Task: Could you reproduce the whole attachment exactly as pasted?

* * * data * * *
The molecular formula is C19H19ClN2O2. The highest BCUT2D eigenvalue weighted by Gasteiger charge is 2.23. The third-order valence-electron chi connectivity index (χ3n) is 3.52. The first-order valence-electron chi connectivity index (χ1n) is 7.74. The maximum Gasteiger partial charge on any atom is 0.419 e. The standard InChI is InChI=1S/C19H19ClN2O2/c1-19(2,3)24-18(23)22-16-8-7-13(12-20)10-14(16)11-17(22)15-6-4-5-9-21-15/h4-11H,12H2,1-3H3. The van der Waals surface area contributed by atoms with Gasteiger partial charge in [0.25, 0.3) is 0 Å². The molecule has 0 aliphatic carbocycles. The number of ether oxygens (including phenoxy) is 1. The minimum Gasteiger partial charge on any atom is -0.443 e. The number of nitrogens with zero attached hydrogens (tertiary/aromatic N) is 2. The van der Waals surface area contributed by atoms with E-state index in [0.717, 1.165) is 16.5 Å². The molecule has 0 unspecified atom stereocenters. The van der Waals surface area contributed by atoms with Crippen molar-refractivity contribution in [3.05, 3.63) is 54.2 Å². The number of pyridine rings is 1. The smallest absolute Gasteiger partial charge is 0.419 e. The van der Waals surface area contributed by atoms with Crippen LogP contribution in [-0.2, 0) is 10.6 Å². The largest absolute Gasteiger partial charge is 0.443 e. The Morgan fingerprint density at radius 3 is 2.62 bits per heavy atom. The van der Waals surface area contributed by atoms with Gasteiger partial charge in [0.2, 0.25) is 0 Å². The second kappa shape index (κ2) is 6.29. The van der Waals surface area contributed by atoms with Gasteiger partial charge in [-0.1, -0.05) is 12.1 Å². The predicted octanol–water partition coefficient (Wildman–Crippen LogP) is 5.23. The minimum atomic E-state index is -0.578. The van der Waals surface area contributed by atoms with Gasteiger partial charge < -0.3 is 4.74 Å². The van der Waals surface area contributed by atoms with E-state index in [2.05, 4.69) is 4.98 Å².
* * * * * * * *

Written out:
The molecular formula is C19H19ClN2O2. The highest BCUT2D eigenvalue weighted by Gasteiger charge is 2.23. The third-order valence-electron chi connectivity index (χ3n) is 3.52. The first-order valence-electron chi connectivity index (χ1n) is 7.74. The maximum Gasteiger partial charge on any atom is 0.419 e. The standard InChI is InChI=1S/C19H19ClN2O2/c1-19(2,3)24-18(23)22-16-8-7-13(12-20)10-14(16)11-17(22)15-6-4-5-9-21-15/h4-11H,12H2,1-3H3. The van der Waals surface area contributed by atoms with Gasteiger partial charge in [0.25, 0.3) is 0 Å². The molecule has 0 aliphatic carbocycles. The number of ether oxygens (including phenoxy) is 1. The minimum Gasteiger partial charge on any atom is -0.443 e. The number of nitrogens with zero attached hydrogens (tertiary/aromatic N) is 2. The van der Waals surface area contributed by atoms with E-state index in [0.717, 1.165) is 16.5 Å². The molecule has 0 unspecified atom stereocenters. The van der Waals surface area contributed by atoms with Crippen molar-refractivity contribution in [3.05, 3.63) is 54.2 Å². The number of pyridine rings is 1. The smallest absolute Gasteiger partial charge is 0.419 e. The van der Waals surface area contributed by atoms with Crippen LogP contribution in [-0.2, 0) is 10.6 Å². The largest absolute Gasteiger partial charge is 0.443 e. The Morgan fingerprint density at radius 3 is 2.62 bits per heavy atom. The van der Waals surface area contributed by atoms with Gasteiger partial charge in [0.2, 0.25) is 0 Å². The second kappa shape index (κ2) is 6.29. The van der Waals surface area contributed by atoms with Gasteiger partial charge in [-0.1, -0.05) is 12.1 Å². The predicted octanol–water partition coefficient (Wildman–Crippen LogP) is 5.23. The minimum atomic E-state index is -0.578. The van der Waals surface area contributed by atoms with Gasteiger partial charge < -0.3 is 4.74 Å². The van der Waals surface area contributed by atoms with E-state index in [2.05, 4.69) is 4.98 Å².